The network of official Google blogs has to be commended for the transparency in recent posts. Their admission and apology for data collecting via StreetView and their candidness over the closure of the Nexus One webstore are truly great examples of business blogging. Today, the Inside Adwords blog finally discloses the how AdSense revenue share split is calculated.
Large publishers are already privy to this information in their negotiations with the advertising giant, but up until now, Google has never revealed this information to its ‘self service’ customers.
Here are the details you need to know:
AdSense for Content, the ads which are contextually targeted to the words on your web page is calculated at a 68% split to the publisher. Google takes 32% of the effective CPM (eCPM) they charge the advertiser.
AdSense for Search, the ads which are plugged into your own website’s internal search engine and triggered and matched to keywords used in the search query is calculated at a 51% split to the publisher. Google takes 49% of the cost-per-click (CPC) they charge the advertiser.
What can you do with this information?
As Google do not disclose the keywords that trigger the ads on your page or search facility, there is no effective way to perform a reverse calculation to estimate how much the actual prices Google is charging for it’s products.
However, a reverse calculation on the total yield of your website could be a worthwhile benchmark for any webmaster. For example:
Say your Adsense for Content earning for a particular month was $100 you would DIVIDE* this figure by 0.68 to discover the total advertising spend on your site. In this case, Google charged $147.06 for all AdSense for Content ads on your site, took $47.06 for themselves and obviously gave you $100.
For AdSense for Search, you would do exactly the same thing, but the DIVIDING NUMBER would be 0.51.
This is useful because it gives you an external sense of the market worth of your site. If you were to go direct to an advertiser, you would now want to make sure you were charging them over $147.06 dollars in order to generate a better return that your AdSense ads.
Google also advise you to focus on yield rather than revenue split.
“we encourage you to focus on the total revenue generated from your site, rather than just revenue share, which can be misleading. For example, you would receive $68 with AdSense for content for $100 worth of advertising that appeared on your site. If another ad network offers an 80% revenue share, but is only able to collect $50 from ads served on your site, you would earn $40. In this case, a higher revenue share wouldn’t make up for the lower revenue yield of the other ad network. “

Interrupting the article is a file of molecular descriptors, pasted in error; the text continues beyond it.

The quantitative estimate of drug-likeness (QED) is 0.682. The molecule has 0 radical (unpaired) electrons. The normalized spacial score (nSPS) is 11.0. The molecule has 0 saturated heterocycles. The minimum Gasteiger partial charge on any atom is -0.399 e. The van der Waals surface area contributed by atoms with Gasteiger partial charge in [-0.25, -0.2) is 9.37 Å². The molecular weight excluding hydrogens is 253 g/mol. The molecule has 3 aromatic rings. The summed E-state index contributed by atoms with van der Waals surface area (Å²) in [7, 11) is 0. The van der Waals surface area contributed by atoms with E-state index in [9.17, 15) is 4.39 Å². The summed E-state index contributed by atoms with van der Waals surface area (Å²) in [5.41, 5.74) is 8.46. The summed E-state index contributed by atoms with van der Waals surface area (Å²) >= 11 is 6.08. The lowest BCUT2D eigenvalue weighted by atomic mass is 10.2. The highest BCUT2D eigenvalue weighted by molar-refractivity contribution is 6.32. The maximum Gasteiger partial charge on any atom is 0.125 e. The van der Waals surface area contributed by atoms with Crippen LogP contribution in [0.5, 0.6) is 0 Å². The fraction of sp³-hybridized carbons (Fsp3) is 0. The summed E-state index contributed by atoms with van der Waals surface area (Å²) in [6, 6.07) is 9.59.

Join the dots to start making more money
Using a product like Google Ad Manager, which allows you to run your own exclusive ad slots and control the advertising on your page, you could now start monetizing your own inventory at a higher rate and use Google AdSense for Content as a backfill network for any unsold inventory.
This would mean you could offer premium or ‘guaranteed’ exposure on your own website for advertisers who were willing to pay the higher rate. It’s good for you, it’s good for Google and it’s good for advertisers.
By revealing this information, Google has empowered webmasters to competitively price their premium ad spots, in line with advertisers expectations. Although an advertiser could target ad space on your own site, more cheaply, via AdWords, they have no real control of their exposure. By collaborating directly with advertisers, you can now offer them that control via Google Ad Manager, for a higher, but not wildly unrealistic rate.
It just shows that a little transparency can go a long way. So, those numbers again:
AdSense for Content (AFC) payout: 68%
Actual cost to advertiser: (AFC reported revenue) / 0.68
AdSense for Search (AFS) payout: 51%
Actual cost to advertiser: (AFS reported revenue) / 0.51
What does Google’s revelation mean to you? Does it shed any light on your niche?
*UPDATE: Many thanks to commenter, Steve Hudgik, for correcting my calculations. (Further proof that transparency goes a long way!)